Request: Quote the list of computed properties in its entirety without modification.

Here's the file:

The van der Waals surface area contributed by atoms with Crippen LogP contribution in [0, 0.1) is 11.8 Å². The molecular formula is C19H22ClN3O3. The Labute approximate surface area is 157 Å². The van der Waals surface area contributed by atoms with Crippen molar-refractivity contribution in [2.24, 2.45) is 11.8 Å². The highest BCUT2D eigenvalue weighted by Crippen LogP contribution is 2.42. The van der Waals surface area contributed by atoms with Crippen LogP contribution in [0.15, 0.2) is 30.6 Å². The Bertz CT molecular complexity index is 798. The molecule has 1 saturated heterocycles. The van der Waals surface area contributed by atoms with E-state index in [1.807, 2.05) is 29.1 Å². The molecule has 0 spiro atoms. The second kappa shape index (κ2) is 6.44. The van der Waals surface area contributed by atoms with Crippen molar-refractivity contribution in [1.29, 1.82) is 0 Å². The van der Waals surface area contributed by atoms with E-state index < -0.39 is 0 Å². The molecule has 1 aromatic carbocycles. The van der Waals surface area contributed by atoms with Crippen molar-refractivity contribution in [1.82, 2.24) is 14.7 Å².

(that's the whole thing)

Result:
The van der Waals surface area contributed by atoms with Crippen LogP contribution in [0, 0.1) is 11.8 Å². The molecular formula is C19H22ClN3O3. The Labute approximate surface area is 157 Å². The van der Waals surface area contributed by atoms with Crippen molar-refractivity contribution in [2.24, 2.45) is 11.8 Å². The highest BCUT2D eigenvalue weighted by Crippen LogP contribution is 2.42. The van der Waals surface area contributed by atoms with Crippen LogP contribution in [0.15, 0.2) is 30.6 Å². The Bertz CT molecular complexity index is 798. The molecule has 1 saturated heterocycles. The van der Waals surface area contributed by atoms with E-state index in [1.807, 2.05) is 29.1 Å². The molecule has 0 spiro atoms. The second kappa shape index (κ2) is 6.44. The van der Waals surface area contributed by atoms with Crippen molar-refractivity contribution in [1.29, 1.82) is 0 Å². The van der Waals surface area contributed by atoms with E-state index < -0.39 is 0 Å². The molecule has 1 aromatic carbocycles. The van der Waals surface area contributed by atoms with Crippen molar-refractivity contribution in [1.82, 2.24) is 14.7 Å².